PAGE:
Ask Colin

How can I overcome the fear of "pulling the trigger" when I see an entry situation?

There is a probably apocryphal tale from early last century when a young trader asked an old trader how to deal with a position that was worrying him so much that he could not sleep. The old trader told him to "sell down to the sleeping point". This essential idea can be used for buying as well. Many people make the mistake of thinking that they must buy their whole position in one lot. However, the reality is that there is nothing to stop us buying a small position at first. Then watching how it goes. If the trade moves in the right direction, we can add to it. In these days of cheap discount brokers, this is quite doable. Of course, if the trade goes bad, we can cut our losses while they are quite small. With much less at risk initially, it should be easier to "pull the trigger".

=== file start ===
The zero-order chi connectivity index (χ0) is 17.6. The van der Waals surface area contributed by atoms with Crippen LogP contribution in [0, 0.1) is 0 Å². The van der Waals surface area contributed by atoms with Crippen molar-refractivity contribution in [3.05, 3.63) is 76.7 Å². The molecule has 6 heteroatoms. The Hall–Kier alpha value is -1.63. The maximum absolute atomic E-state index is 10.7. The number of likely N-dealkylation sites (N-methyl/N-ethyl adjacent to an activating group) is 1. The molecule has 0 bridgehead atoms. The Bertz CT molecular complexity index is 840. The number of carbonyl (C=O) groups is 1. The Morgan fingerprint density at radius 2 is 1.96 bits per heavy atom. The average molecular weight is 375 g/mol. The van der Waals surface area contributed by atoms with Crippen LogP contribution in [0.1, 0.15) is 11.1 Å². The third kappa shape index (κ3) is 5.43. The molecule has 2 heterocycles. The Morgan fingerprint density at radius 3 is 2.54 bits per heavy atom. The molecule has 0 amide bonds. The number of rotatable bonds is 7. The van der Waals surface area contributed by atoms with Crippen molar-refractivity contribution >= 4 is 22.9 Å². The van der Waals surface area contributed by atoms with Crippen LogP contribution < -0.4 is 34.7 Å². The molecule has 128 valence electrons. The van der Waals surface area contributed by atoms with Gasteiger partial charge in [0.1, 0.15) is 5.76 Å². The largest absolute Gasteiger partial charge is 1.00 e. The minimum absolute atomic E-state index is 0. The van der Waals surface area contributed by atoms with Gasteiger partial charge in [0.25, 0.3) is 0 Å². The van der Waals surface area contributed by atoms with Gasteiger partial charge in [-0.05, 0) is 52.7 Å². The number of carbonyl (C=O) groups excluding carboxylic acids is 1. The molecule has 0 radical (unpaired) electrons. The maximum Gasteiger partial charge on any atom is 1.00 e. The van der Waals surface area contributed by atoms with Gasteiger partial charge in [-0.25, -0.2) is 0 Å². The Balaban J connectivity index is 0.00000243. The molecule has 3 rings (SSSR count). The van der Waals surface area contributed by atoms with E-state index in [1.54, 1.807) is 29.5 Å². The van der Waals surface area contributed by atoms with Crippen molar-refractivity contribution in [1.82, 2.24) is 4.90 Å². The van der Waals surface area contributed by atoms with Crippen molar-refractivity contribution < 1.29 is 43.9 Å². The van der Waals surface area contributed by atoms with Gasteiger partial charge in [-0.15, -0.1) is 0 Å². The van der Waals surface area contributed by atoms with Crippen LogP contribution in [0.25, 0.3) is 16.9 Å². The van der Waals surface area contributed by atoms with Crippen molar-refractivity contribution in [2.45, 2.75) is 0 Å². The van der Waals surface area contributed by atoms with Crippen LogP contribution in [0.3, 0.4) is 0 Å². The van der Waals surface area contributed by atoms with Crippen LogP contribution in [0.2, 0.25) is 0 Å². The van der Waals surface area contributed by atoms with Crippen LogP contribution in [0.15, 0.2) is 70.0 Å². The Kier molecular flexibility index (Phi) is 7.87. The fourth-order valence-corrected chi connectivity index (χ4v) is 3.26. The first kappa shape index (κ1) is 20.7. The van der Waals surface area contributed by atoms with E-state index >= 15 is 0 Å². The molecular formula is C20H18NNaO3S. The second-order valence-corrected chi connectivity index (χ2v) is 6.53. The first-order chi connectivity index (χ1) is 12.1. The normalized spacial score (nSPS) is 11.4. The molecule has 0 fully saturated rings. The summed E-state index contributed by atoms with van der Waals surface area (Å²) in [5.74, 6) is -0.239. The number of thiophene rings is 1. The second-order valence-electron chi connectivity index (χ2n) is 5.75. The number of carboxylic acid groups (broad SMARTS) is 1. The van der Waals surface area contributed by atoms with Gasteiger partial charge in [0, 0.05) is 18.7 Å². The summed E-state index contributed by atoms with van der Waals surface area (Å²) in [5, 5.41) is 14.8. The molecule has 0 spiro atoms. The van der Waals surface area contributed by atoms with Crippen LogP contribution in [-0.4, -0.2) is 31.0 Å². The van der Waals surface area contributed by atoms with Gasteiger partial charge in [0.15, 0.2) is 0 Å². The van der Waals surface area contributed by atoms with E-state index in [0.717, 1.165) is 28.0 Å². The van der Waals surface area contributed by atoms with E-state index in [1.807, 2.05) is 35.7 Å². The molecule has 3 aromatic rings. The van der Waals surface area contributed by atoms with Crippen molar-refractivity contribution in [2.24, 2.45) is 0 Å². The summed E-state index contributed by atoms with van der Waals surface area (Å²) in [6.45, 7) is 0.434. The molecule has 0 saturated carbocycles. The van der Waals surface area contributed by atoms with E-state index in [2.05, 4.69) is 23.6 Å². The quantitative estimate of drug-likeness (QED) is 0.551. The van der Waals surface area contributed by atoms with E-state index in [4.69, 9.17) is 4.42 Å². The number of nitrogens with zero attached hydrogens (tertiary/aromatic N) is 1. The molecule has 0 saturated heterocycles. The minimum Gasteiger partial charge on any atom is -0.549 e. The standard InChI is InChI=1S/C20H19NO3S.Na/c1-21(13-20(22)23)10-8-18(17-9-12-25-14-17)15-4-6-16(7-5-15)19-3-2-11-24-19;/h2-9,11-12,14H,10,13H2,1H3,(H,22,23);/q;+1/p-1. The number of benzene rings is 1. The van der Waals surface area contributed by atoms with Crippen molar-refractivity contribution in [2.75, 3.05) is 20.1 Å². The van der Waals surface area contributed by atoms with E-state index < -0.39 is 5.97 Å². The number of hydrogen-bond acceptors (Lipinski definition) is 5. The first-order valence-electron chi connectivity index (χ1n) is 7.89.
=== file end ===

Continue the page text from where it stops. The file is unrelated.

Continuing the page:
The other aspect is that some traders and investors with this problem are personality types known widely as "perfectionists". Their fear is not losses at all. It is simply fear of making a mistake. They will often lose large sums trying to prove they did not make a mistake. I try to teach them that they must realise that all trading involves losses on some trades. There is simply no way to always make profits on every transaction. They need to focus on the end of year result, rather than on each individual trade. It is the bottom line that we trade for, not our ego. If this applies to you, try to get your mind around the idea that trading and investing is making a profit on a series of trades. Most good traders struggle to get more than half their trades right. Their trick though, is to cut losses and let profits run, so that the sum of their profits for the year exceeds the sum of their losses.